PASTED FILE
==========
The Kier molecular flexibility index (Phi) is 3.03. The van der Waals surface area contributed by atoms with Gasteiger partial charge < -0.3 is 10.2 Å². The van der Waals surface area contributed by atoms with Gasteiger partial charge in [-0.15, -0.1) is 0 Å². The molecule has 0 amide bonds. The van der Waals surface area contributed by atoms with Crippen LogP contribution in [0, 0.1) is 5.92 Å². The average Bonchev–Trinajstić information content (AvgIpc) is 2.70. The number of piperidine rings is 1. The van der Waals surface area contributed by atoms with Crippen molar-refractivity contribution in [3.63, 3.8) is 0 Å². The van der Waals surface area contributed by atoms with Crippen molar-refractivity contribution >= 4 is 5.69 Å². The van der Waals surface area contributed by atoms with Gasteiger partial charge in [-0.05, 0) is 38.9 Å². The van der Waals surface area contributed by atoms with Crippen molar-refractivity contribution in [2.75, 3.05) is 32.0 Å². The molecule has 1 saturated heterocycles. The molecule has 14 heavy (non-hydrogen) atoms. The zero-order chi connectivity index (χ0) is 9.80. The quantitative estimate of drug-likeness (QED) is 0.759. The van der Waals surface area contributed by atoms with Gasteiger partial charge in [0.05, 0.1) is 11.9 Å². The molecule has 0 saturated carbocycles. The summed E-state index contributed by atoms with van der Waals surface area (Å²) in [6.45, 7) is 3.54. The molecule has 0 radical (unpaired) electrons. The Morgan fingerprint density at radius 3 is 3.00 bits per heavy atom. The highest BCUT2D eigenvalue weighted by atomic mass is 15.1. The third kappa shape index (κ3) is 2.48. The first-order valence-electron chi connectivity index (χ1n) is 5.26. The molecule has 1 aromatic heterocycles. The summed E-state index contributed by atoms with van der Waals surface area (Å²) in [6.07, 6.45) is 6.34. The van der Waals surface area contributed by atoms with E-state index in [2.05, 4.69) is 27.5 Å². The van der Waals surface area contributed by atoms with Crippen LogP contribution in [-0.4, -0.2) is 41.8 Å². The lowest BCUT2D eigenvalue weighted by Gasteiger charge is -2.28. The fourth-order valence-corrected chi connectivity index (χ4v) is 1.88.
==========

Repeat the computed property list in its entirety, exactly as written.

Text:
The Kier molecular flexibility index (Phi) is 3.03. The van der Waals surface area contributed by atoms with Gasteiger partial charge < -0.3 is 10.2 Å². The van der Waals surface area contributed by atoms with Gasteiger partial charge in [-0.15, -0.1) is 0 Å². The molecule has 0 amide bonds. The van der Waals surface area contributed by atoms with Crippen LogP contribution in [0, 0.1) is 5.92 Å². The average Bonchev–Trinajstić information content (AvgIpc) is 2.70. The number of piperidine rings is 1. The van der Waals surface area contributed by atoms with Crippen molar-refractivity contribution in [3.63, 3.8) is 0 Å². The van der Waals surface area contributed by atoms with Crippen molar-refractivity contribution >= 4 is 5.69 Å². The van der Waals surface area contributed by atoms with Gasteiger partial charge in [-0.05, 0) is 38.9 Å². The van der Waals surface area contributed by atoms with Crippen molar-refractivity contribution in [2.75, 3.05) is 32.0 Å². The molecule has 1 saturated heterocycles. The molecule has 14 heavy (non-hydrogen) atoms. The zero-order chi connectivity index (χ0) is 9.80. The quantitative estimate of drug-likeness (QED) is 0.759. The van der Waals surface area contributed by atoms with Gasteiger partial charge in [0.05, 0.1) is 11.9 Å². The molecule has 0 saturated carbocycles. The summed E-state index contributed by atoms with van der Waals surface area (Å²) in [6.45, 7) is 3.54. The molecule has 0 radical (unpaired) electrons. The Morgan fingerprint density at radius 3 is 3.00 bits per heavy atom. The highest BCUT2D eigenvalue weighted by atomic mass is 15.1. The third kappa shape index (κ3) is 2.48. The first-order valence-electron chi connectivity index (χ1n) is 5.26. The molecule has 1 aromatic heterocycles. The summed E-state index contributed by atoms with van der Waals surface area (Å²) in [6.07, 6.45) is 6.34. The van der Waals surface area contributed by atoms with E-state index in [2.05, 4.69) is 27.5 Å². The van der Waals surface area contributed by atoms with Crippen LogP contribution in [-0.4, -0.2) is 41.8 Å². The lowest BCUT2D eigenvalue weighted by Gasteiger charge is -2.28. The fourth-order valence-corrected chi connectivity index (χ4v) is 1.88.